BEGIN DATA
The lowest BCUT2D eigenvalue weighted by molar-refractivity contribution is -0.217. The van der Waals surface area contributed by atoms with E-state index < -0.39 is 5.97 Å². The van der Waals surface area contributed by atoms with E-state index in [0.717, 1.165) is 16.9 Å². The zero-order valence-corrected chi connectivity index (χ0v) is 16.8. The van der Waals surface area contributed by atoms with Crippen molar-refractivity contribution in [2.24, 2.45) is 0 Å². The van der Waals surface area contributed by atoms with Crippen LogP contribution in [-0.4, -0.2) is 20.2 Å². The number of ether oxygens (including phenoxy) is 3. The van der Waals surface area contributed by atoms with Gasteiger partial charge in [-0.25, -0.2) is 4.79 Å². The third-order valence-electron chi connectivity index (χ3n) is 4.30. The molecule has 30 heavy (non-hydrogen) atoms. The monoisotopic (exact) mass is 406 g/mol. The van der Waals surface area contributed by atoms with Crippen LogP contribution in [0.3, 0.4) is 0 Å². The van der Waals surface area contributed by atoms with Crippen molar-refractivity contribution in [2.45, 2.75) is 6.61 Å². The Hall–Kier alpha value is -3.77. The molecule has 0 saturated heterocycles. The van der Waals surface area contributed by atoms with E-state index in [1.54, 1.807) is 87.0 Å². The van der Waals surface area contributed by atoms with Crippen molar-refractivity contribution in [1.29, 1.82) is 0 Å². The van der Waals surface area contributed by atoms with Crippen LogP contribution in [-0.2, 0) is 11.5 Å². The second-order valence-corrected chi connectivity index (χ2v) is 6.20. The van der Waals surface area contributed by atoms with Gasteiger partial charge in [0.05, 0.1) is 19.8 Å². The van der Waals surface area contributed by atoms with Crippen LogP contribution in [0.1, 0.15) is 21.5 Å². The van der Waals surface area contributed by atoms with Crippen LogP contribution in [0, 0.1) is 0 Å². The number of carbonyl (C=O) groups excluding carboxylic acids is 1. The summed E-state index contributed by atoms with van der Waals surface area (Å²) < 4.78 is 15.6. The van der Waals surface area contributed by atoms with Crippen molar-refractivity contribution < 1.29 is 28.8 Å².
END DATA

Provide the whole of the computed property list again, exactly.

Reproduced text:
The lowest BCUT2D eigenvalue weighted by molar-refractivity contribution is -0.217. The van der Waals surface area contributed by atoms with E-state index < -0.39 is 5.97 Å². The van der Waals surface area contributed by atoms with E-state index in [0.717, 1.165) is 16.9 Å². The zero-order valence-corrected chi connectivity index (χ0v) is 16.8. The van der Waals surface area contributed by atoms with Crippen molar-refractivity contribution in [2.24, 2.45) is 0 Å². The van der Waals surface area contributed by atoms with Crippen LogP contribution in [-0.4, -0.2) is 20.2 Å². The number of ether oxygens (including phenoxy) is 3. The van der Waals surface area contributed by atoms with Gasteiger partial charge in [-0.25, -0.2) is 4.79 Å². The third-order valence-electron chi connectivity index (χ3n) is 4.30. The molecule has 30 heavy (non-hydrogen) atoms. The monoisotopic (exact) mass is 406 g/mol. The van der Waals surface area contributed by atoms with Crippen LogP contribution in [0.3, 0.4) is 0 Å². The van der Waals surface area contributed by atoms with Crippen molar-refractivity contribution in [2.45, 2.75) is 6.61 Å². The Hall–Kier alpha value is -3.77. The molecule has 0 saturated heterocycles. The van der Waals surface area contributed by atoms with E-state index in [1.54, 1.807) is 87.0 Å². The van der Waals surface area contributed by atoms with Crippen molar-refractivity contribution in [1.29, 1.82) is 0 Å². The van der Waals surface area contributed by atoms with Crippen LogP contribution in [-0.2, 0) is 11.5 Å². The second-order valence-corrected chi connectivity index (χ2v) is 6.20. The van der Waals surface area contributed by atoms with Gasteiger partial charge in [0.05, 0.1) is 19.8 Å². The van der Waals surface area contributed by atoms with Crippen LogP contribution in [0.1, 0.15) is 21.5 Å². The van der Waals surface area contributed by atoms with Crippen LogP contribution in [0, 0.1) is 0 Å². The number of carbonyl (C=O) groups excluding carboxylic acids is 1. The summed E-state index contributed by atoms with van der Waals surface area (Å²) < 4.78 is 15.6. The van der Waals surface area contributed by atoms with Crippen molar-refractivity contribution < 1.29 is 28.8 Å².